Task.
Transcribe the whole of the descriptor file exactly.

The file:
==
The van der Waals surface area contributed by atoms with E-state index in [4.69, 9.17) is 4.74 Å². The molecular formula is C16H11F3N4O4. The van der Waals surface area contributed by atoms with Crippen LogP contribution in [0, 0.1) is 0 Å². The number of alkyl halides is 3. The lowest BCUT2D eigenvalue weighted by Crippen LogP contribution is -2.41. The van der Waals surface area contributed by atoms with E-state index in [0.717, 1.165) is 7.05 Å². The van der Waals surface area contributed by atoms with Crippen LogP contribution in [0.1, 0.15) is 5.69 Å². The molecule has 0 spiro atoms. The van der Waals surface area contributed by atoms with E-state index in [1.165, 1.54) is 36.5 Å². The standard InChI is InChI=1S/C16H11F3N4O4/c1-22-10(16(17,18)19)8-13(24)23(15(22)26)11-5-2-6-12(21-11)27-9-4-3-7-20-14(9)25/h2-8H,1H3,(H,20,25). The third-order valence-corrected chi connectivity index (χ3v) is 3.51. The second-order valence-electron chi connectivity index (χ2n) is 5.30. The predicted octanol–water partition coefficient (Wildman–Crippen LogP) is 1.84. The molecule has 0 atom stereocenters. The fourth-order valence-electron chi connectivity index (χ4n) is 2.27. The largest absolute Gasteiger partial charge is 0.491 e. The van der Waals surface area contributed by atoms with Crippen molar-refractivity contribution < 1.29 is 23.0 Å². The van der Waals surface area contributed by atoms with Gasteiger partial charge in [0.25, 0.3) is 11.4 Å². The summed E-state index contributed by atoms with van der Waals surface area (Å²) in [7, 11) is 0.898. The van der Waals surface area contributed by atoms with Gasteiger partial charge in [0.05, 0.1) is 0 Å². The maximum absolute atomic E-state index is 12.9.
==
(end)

The van der Waals surface area contributed by atoms with E-state index in [4.69, 9.17) is 4.74 Å². The molecular formula is C16H11F3N4O4. The van der Waals surface area contributed by atoms with Crippen LogP contribution in [0, 0.1) is 0 Å². The number of alkyl halides is 3. The lowest BCUT2D eigenvalue weighted by Crippen LogP contribution is -2.41. The van der Waals surface area contributed by atoms with E-state index in [0.717, 1.165) is 7.05 Å². The van der Waals surface area contributed by atoms with Crippen LogP contribution in [0.1, 0.15) is 5.69 Å². The molecule has 0 spiro atoms. The van der Waals surface area contributed by atoms with E-state index in [1.165, 1.54) is 36.5 Å². The standard InChI is InChI=1S/C16H11F3N4O4/c1-22-10(16(17,18)19)8-13(24)23(15(22)26)11-5-2-6-12(21-11)27-9-4-3-7-20-14(9)25/h2-8H,1H3,(H,20,25). The third-order valence-corrected chi connectivity index (χ3v) is 3.51. The second-order valence-electron chi connectivity index (χ2n) is 5.30. The predicted octanol–water partition coefficient (Wildman–Crippen LogP) is 1.84. The molecule has 0 atom stereocenters. The fourth-order valence-electron chi connectivity index (χ4n) is 2.27. The largest absolute Gasteiger partial charge is 0.491 e. The van der Waals surface area contributed by atoms with Crippen molar-refractivity contribution < 1.29 is 23.0 Å². The van der Waals surface area contributed by atoms with Gasteiger partial charge in [0.25, 0.3) is 11.4 Å². The summed E-state index contributed by atoms with van der Waals surface area (Å²) in [7, 11) is 0.898. The van der Waals surface area contributed by atoms with Gasteiger partial charge in [0.05, 0.1) is 0 Å². The maximum absolute atomic E-state index is 12.9.